The exact dates of the election and death of Leo VI are uncertain, but it is clear that he was pope during the latter half of 928. If, as some suppose, he was elected in June, 928, then he died in February, 929, as he reigned seven months and five days. Others, however, believe he became pope before the month of June. He was a Roman, the son of the primicerius , Christopher, who had been prime-minister of John VIII. When Leo became pope, he was Cardinal-Priest of St. Susanna. His immediate predecessor, John X, had been engaged in settling questions of ecclesiastical jurisdiction in Dalmatia ; some of these were decided by Leo VI, and there is extant a Bull of his in which he states that he has granted the pallium to Archbishop John of Spalato, orders all the bishops of Dalmatia to obey him, and to confine their operations within the limits of their own dioceses, and instructs Bishop Gregory to be content with the Diocese of Scodra. The only other item of information regarding Leo which has reached us is that "according to most writers he was buried in St. Peter's".
The Catholic Encyclopedia is the most comprehensive resource on Catholic teaching, history, and information ever gathered in all of human history. This easy-to-search online version was originally printed between 1907 and 1912 in fifteen hard copy volumes.
Designed to present its readers with the full body of Catholic teaching, the Encyclopedia contains not only precise statements of what the Church has defined, but also an impartial record of different views of acknowledged authority on all disputed questions, national, political or factional. In the determination of the truth the most recent and acknowledged scientific methods are employed, and the results of the latest research in theology, philosophy, history, apologetics, archaeology, and other sciences are given careful consideration.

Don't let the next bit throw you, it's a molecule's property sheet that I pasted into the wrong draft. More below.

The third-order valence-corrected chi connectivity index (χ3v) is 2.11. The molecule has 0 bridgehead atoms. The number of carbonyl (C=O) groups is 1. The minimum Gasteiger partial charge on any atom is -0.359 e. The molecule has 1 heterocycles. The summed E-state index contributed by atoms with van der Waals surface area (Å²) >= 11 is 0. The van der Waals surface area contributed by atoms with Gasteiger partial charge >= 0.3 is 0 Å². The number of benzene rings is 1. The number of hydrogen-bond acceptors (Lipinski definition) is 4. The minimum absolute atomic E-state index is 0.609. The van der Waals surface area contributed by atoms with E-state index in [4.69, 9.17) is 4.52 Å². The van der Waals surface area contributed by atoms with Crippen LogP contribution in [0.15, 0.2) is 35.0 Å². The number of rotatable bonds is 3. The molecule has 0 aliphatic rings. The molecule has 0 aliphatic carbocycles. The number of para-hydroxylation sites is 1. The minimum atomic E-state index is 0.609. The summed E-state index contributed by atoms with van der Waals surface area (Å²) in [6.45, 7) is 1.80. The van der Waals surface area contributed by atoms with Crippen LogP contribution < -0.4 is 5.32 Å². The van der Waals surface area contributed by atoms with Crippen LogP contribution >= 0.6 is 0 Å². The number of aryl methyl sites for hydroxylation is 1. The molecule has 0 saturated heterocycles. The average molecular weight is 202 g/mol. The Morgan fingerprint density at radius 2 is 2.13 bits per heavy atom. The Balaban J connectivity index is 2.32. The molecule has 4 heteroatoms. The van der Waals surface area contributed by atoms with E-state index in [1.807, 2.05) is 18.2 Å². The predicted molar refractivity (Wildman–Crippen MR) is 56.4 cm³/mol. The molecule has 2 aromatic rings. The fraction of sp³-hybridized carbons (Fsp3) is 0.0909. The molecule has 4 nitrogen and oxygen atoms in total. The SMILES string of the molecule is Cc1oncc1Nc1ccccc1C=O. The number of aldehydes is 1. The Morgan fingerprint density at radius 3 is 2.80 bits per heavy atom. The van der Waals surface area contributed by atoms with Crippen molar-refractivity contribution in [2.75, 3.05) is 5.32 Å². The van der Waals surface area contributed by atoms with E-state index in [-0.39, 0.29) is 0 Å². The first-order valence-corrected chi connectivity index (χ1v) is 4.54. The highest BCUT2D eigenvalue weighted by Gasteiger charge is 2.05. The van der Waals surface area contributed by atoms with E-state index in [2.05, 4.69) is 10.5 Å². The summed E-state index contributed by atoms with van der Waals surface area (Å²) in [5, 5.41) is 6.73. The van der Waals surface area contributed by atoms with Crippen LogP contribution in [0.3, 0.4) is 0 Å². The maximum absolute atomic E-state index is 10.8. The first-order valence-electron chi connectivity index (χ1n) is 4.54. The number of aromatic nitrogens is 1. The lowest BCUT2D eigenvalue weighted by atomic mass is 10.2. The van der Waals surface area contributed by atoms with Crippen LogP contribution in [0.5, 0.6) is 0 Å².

No one who is interested in human history, past and present, can ignore the Catholic Church, either as an institution which has been the central figure in the civilized world for nearly two thousand years, decisively affecting its destinies, religious, literary, scientific, social and political, or as an existing power whose influence and activity extend to every part of the globe. In the past century the Church has grown both extensively and intensively among English-speaking peoples. Their living interests demand that they should have the means of informing themselves about this vast institution, which, whether they are Catholics or not, affects their fortunes and their destiny.
Copyright © Catholic Encyclopedia. Robert Appleton Company New York, NY. Volume 1: 1907; Volume 2: 1907; Volume 3: 1908; Volume 4: 1908; Volume 5: 1909; Volume 6: 1909; Volume 7: 1910; Volume 8: 1910; Volume 9: 1910; Volume 10: 1911; Volume 11: - 1911; Volume 12: - 1911; Volume 13: - 1912; Volume 14: 1912; Volume 15: 1912
Catholic Online Catholic Encyclopedia Digital version Compiled and Copyright © Catholic Online